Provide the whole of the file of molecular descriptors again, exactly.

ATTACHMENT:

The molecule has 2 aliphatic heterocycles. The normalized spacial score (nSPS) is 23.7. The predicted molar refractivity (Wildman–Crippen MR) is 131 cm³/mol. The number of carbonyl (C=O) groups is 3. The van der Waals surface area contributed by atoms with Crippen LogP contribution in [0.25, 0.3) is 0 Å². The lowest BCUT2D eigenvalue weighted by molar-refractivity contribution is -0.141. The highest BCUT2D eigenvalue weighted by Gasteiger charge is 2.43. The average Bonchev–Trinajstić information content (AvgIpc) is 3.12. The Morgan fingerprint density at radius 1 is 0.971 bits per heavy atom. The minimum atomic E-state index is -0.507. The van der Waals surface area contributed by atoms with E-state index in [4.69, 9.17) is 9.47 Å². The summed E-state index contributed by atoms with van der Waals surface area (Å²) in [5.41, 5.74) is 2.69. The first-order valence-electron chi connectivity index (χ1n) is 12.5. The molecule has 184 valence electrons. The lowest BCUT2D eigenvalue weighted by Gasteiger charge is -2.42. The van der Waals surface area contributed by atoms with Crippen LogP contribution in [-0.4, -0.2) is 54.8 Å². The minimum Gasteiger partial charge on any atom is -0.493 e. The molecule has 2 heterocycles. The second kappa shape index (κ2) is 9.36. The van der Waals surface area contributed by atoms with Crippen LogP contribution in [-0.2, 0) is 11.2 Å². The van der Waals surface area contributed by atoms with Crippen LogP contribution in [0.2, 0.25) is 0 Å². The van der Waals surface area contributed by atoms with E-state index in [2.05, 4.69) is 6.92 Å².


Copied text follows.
The molecule has 2 aliphatic heterocycles. The normalized spacial score (nSPS) is 23.7. The predicted molar refractivity (Wildman–Crippen MR) is 131 cm³/mol. The number of carbonyl (C=O) groups is 3. The van der Waals surface area contributed by atoms with Crippen LogP contribution in [0.25, 0.3) is 0 Å². The lowest BCUT2D eigenvalue weighted by molar-refractivity contribution is -0.141. The highest BCUT2D eigenvalue weighted by Gasteiger charge is 2.43. The average Bonchev–Trinajstić information content (AvgIpc) is 3.12. The Morgan fingerprint density at radius 1 is 0.971 bits per heavy atom. The minimum atomic E-state index is -0.507. The van der Waals surface area contributed by atoms with E-state index in [4.69, 9.17) is 9.47 Å². The summed E-state index contributed by atoms with van der Waals surface area (Å²) in [5.41, 5.74) is 2.69. The first-order valence-electron chi connectivity index (χ1n) is 12.5. The molecule has 184 valence electrons. The lowest BCUT2D eigenvalue weighted by Gasteiger charge is -2.42. The van der Waals surface area contributed by atoms with Crippen LogP contribution in [-0.4, -0.2) is 54.8 Å². The minimum Gasteiger partial charge on any atom is -0.493 e. The molecule has 2 heterocycles. The second kappa shape index (κ2) is 9.36. The van der Waals surface area contributed by atoms with Crippen LogP contribution in [-0.2, 0) is 11.2 Å². The van der Waals surface area contributed by atoms with Crippen LogP contribution in [0.2, 0.25) is 0 Å². The van der Waals surface area contributed by atoms with E-state index in [2.05, 4.69) is 6.92 Å².